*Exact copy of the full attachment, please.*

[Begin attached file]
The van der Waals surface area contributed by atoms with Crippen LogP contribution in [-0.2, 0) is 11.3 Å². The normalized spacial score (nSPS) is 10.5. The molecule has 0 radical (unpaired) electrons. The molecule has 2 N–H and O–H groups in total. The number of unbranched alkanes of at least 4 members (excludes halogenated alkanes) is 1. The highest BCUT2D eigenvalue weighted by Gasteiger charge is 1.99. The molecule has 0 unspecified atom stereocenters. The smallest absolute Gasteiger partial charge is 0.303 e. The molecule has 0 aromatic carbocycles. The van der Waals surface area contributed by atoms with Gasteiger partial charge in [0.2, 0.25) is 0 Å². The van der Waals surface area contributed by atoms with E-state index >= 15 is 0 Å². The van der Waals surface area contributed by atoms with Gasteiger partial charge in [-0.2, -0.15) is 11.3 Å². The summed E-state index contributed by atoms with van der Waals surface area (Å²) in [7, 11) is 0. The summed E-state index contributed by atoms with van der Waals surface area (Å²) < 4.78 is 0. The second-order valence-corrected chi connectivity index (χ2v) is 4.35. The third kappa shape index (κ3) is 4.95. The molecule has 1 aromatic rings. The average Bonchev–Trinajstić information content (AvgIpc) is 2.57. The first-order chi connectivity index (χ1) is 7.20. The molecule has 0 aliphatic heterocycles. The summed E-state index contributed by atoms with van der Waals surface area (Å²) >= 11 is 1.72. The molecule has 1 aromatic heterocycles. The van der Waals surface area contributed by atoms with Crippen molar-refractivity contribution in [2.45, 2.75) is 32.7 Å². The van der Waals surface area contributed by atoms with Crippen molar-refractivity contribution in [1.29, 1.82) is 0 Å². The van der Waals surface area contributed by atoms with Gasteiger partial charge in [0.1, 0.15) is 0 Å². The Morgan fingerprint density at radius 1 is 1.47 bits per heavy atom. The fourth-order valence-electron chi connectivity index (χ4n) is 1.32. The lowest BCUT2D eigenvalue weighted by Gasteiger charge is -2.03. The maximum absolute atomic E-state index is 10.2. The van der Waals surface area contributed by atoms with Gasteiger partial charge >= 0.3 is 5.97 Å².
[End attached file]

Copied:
The van der Waals surface area contributed by atoms with Crippen LogP contribution in [-0.2, 0) is 11.3 Å². The normalized spacial score (nSPS) is 10.5. The molecule has 0 radical (unpaired) electrons. The molecule has 2 N–H and O–H groups in total. The number of unbranched alkanes of at least 4 members (excludes halogenated alkanes) is 1. The highest BCUT2D eigenvalue weighted by Gasteiger charge is 1.99. The molecule has 0 unspecified atom stereocenters. The smallest absolute Gasteiger partial charge is 0.303 e. The molecule has 0 aromatic carbocycles. The van der Waals surface area contributed by atoms with Gasteiger partial charge in [0.2, 0.25) is 0 Å². The van der Waals surface area contributed by atoms with E-state index >= 15 is 0 Å². The van der Waals surface area contributed by atoms with Gasteiger partial charge in [-0.2, -0.15) is 11.3 Å². The summed E-state index contributed by atoms with van der Waals surface area (Å²) in [7, 11) is 0. The summed E-state index contributed by atoms with van der Waals surface area (Å²) < 4.78 is 0. The second-order valence-corrected chi connectivity index (χ2v) is 4.35. The third kappa shape index (κ3) is 4.95. The molecule has 1 aromatic rings. The average Bonchev–Trinajstić information content (AvgIpc) is 2.57. The first-order chi connectivity index (χ1) is 7.20. The molecule has 0 aliphatic heterocycles. The summed E-state index contributed by atoms with van der Waals surface area (Å²) >= 11 is 1.72. The molecule has 1 aromatic heterocycles. The van der Waals surface area contributed by atoms with Crippen molar-refractivity contribution in [2.45, 2.75) is 32.7 Å². The van der Waals surface area contributed by atoms with Crippen molar-refractivity contribution in [1.29, 1.82) is 0 Å². The van der Waals surface area contributed by atoms with Gasteiger partial charge in [0.1, 0.15) is 0 Å². The Morgan fingerprint density at radius 1 is 1.47 bits per heavy atom. The fourth-order valence-electron chi connectivity index (χ4n) is 1.32. The lowest BCUT2D eigenvalue weighted by Gasteiger charge is -2.03. The maximum absolute atomic E-state index is 10.2. The van der Waals surface area contributed by atoms with Gasteiger partial charge >= 0.3 is 5.97 Å².